e.g., a digital still or video camera, or other image acquisition system.
FIG. 8 illustrates a processor system as part of, for example, a digital
still or video camera system 600 employing an imaging device 610 (FIG.
7), which can have a pixel array 10 as shown in FIG. 1, and processor
602, which provides focusing commands using blur value in accordance with
the embodiments shown in FIGS. 3 and 6 and described above. The system
processor 602 (shown as a CPU) implements system, e.g. camera 600,
functions and also controls image flow through the system. The sharpness
detection methods described above can be provided as software or logic
hardware and may be implemented within the image processor 150 of the
imaging device 610, which provides blur scores to processor 602 for
auto-focus operation. Alternatively, the methods described can be
implemented within processor 602, which receives image information from
image processor 150, performs the blur score calculations and provides
control signals for an auto-focus operation.
The processor 602 is coupled with other elements of the system,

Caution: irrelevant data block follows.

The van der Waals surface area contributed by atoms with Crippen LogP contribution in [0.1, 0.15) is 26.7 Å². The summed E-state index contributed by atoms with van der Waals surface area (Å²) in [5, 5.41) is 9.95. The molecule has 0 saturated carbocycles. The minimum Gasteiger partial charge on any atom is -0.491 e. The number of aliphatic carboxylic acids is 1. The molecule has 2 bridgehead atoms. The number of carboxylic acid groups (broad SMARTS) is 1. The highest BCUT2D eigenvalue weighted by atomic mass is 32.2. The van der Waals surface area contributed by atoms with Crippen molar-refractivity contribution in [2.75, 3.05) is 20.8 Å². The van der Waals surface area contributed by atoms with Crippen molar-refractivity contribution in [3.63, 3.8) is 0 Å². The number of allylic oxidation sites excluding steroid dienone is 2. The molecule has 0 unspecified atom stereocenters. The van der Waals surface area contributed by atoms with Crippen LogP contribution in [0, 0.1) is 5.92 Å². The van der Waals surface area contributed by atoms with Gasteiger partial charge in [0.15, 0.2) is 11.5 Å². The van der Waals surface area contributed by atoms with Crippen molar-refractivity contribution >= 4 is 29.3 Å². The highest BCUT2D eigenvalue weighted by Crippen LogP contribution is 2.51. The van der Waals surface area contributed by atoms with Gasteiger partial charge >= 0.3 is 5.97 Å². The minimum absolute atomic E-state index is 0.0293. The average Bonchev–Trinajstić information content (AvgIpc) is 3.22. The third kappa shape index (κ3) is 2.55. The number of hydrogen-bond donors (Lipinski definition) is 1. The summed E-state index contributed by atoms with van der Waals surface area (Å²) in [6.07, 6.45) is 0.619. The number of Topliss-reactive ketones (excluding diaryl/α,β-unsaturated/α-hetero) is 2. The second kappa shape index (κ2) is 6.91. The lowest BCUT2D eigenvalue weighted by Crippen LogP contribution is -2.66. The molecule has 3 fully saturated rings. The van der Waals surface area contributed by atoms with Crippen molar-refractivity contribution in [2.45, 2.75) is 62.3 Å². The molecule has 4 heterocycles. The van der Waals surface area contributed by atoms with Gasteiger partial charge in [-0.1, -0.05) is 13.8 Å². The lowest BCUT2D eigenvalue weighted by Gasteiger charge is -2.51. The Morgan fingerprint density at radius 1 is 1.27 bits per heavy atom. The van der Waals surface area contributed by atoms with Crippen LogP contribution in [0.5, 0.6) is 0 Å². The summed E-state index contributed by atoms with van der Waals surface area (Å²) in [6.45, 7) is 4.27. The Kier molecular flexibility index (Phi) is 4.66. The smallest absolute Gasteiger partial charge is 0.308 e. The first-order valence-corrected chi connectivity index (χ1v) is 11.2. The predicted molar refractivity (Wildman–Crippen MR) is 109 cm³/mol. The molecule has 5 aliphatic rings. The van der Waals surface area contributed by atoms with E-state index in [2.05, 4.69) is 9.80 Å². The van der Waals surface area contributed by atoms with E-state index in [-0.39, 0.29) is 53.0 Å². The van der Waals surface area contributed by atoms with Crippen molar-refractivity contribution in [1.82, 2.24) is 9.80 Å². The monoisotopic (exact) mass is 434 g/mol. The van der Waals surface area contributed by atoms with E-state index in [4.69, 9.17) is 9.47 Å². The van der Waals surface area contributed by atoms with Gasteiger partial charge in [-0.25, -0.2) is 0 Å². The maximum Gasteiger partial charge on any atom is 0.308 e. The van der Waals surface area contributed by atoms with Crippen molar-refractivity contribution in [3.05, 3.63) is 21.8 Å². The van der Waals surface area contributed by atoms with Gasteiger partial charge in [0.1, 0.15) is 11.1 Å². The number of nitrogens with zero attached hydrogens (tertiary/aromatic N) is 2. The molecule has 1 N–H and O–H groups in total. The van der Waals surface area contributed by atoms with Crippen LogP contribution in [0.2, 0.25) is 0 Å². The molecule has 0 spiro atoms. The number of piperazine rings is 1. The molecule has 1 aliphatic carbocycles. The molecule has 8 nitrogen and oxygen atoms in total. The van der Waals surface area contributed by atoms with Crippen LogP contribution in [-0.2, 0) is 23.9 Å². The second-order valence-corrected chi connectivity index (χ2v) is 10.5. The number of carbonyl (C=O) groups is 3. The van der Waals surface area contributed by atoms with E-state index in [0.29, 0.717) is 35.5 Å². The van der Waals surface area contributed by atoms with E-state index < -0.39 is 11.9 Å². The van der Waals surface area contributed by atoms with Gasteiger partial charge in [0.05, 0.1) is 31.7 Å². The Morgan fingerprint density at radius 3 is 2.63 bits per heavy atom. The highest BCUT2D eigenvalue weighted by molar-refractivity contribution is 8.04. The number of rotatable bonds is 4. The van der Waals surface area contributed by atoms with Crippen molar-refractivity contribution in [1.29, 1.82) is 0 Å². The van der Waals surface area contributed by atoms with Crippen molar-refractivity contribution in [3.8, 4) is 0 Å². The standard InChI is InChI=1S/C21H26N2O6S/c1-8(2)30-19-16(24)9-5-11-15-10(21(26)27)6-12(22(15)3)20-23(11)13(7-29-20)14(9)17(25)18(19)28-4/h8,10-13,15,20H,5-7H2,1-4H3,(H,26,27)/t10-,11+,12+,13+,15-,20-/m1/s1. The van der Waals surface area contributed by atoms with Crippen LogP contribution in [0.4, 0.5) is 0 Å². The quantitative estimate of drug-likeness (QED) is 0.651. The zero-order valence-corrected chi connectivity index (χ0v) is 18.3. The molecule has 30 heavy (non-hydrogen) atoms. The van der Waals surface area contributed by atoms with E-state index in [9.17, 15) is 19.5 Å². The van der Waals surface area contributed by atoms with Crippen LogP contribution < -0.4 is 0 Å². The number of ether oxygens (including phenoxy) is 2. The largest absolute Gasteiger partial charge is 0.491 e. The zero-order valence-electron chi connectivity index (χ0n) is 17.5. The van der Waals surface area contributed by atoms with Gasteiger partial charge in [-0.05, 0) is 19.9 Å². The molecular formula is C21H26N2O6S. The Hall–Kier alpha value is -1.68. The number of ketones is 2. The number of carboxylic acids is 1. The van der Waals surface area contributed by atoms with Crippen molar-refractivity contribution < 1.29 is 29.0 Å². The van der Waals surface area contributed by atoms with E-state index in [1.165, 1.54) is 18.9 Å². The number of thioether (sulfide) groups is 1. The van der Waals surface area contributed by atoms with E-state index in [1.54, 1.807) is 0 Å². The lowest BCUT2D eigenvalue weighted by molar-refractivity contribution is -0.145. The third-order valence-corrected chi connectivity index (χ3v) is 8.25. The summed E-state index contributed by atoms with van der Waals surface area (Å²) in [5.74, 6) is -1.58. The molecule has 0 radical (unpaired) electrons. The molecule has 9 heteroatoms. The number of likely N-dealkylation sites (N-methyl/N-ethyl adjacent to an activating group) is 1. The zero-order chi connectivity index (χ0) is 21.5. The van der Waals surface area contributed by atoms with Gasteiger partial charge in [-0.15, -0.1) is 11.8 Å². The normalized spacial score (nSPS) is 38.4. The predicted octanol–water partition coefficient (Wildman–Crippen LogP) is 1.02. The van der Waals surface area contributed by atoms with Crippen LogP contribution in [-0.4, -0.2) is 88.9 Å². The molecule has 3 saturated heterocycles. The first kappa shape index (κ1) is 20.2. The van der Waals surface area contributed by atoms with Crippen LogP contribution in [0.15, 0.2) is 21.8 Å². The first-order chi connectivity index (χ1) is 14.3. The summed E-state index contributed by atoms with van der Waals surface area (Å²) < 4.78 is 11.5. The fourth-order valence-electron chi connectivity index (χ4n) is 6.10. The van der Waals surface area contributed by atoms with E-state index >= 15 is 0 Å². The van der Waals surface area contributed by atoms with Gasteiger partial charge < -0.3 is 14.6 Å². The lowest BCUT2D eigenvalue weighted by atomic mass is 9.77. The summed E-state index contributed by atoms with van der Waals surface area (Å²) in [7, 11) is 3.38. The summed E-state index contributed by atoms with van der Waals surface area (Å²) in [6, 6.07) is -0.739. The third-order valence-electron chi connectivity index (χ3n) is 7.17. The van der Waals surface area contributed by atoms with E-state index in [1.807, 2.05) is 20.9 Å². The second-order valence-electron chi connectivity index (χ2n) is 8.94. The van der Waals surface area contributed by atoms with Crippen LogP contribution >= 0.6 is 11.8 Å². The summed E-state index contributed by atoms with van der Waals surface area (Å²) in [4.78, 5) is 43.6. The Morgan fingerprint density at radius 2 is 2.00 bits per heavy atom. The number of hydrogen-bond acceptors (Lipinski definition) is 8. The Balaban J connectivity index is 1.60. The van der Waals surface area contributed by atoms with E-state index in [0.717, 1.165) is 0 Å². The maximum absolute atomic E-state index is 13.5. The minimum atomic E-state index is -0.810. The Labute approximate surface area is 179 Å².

including random access memory 614, removable memory 606 such as a flash
or disc memory, one or more input/out devices 604 for entering data or
displaying data and/or images and imaging device 610 through bus 620
which may be one or more busses or bridges linking the processor system
components. The imaging device 610 receives light corresponding to a
captured image through lens 638 when a shutter release button 632 is
depressed. The lens 638 and/or imaging device 610 pixel array 10 are
mechanically movable with respect to one another and the image focus on
the imaging device 610 can be controlled by the processor 602 in
accordance with the embodiments described herein. In one embodiment, the
lens 638 is moved and in an alternative embodiment, the imaging device
610 is moved. As noted, the blur value can be calculated by an image
processor 150 within image device 610 or by processor 602, the latter of
which uses the blur value to directly control an auto-focus operation
within camera 600, alternatively, processor 602 can provide the blur
value or control commands to an auto-focus processor 605 within the
camera 600. The auto-focus processor 605 can control the respective
movements of the imaging device 610 and lens 636 by mechanical devices,
e.g., piezoelectric elements(s).
The camera system 600 may also include a viewfinder 636 and flash
634, if desired. Furthermore, the camera system 600 may be incorporated
into another device, such as a mobile telephone, handheld computer, or
The above description and drawings should only be considered
illustrative of example embodiments that achieve the features and
advantages described herein. Modification and substitutions to specific
process conditions and structures can be made. Accordingly, the claimed
invention is not to be considered as being limited by the foregoing
description and drawings, but is only limited by the scope of the